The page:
When I was in Egypt, a Copt told me that if they hung a cross from the rear view mirror of their car, Muslims would smash it’s windows. If they wore a cross around their neck, they could get harassed or beaten up. And, of course, the Copts were the original Egyptians when Muslims invaded, conquered, and occupied their land. Since then, Muslims have steadily pushed more and more Copts out, whittling their numbers down.

          • anon says:

            Mahmood,

            First, I didn’t mean that the American did it directly… of course they didn’t, however because of their invasion to Iraq they brought disorder and chaos and as a result of that disorder groups like Al Qa’da moved in and started to attack Christians and Shia.

            Second,
            You can’t just refer to an entry in wikipedia to prove something; anybody can write whatever he/she likes in Wikipedia but that doesn’t make it a fact.

            Third,
            Saudi is a very big country and that ideology though indigenous to the kingdom it was the believe of a few in the Najd while historically Hijaz, Hail and eastern province were very open (read a bit about hashemite in Hejaz or Al-Rasheed in Hail), but due to the alliance between Al-Suad and the subsequent US administrations (Oil for protection of regime) that kind of ideology spread and made Saudi what it is today.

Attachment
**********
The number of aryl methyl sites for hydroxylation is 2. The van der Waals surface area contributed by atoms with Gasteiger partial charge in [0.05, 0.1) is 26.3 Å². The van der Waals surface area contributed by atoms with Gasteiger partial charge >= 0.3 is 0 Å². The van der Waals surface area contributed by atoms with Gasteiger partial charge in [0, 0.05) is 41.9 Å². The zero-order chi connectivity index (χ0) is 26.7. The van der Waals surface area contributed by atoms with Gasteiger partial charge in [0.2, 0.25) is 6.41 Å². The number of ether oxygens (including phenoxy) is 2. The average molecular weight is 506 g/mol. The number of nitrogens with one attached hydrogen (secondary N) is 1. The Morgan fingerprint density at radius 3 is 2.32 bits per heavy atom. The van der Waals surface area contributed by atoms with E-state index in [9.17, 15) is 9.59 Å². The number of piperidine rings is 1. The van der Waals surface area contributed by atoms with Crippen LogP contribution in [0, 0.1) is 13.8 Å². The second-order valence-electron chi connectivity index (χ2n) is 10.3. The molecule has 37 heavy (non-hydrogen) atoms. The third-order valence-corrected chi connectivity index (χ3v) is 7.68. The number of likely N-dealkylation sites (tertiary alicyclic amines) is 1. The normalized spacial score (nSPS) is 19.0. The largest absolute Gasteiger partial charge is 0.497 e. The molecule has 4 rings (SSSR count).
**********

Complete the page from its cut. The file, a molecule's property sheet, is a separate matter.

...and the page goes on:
• Steve the American says:

            Anon: “First, I didn’t mean that the American did it directly… of course they didn’t, however because of their invasion to Iraq they brought disorder and chaos and as a result of that disorder groups like Al Qa’da moved in and started to attack Christians and Shia.”

            Saddam mass murdered at least 300,000 Shia long before the American invasion. Murderous religious terror is a feature of Arab Muslim culture. Thank goodness America put a stop to that in Iraq. Iraqis can thank America for putting an end to orderly mass murder by their government, then the ad hoc mass murder by Al Queda and insurgents.

            Anon: “Second, You can’t just refer to an entry in wikipedia to prove something; anybody can write whatever he/she likes in Wikipedia but that doesn’t make it a fact.”

            Don’t know what you’re referring to here, but a fact is true regardless of the vehicle which delivers it.

            Anon: Third, Saudi is a very big country and that ideology though indigenous to the kingdom it was the believe of a few in the Najd while historically Hijaz, Hail and eastern province were very open (read a bit about hashemite in Hejaz or Al-Rasheed in Hail), but due to the alliance between Al-Suad and the subsequent US administrations (Oil for protection of regime) that kind of ideology spread and made Saudi what it is today.”

            Nonsense. Saudi Arabia has centuries of custom of being murderously intolerant. While most tribes in Arabia raided and looted each other, the Wahhabis were infamous for annihilating other tribes in their raids as far back as the 1600s. America wasn’t even invented yet.

            Anon, do you ever get embarassed at defending the Arab Muslims no matter how many facts fly against you? When you make these preposterous claims, do you think it persuades anybody that reality is in error?

      • Steve the American says: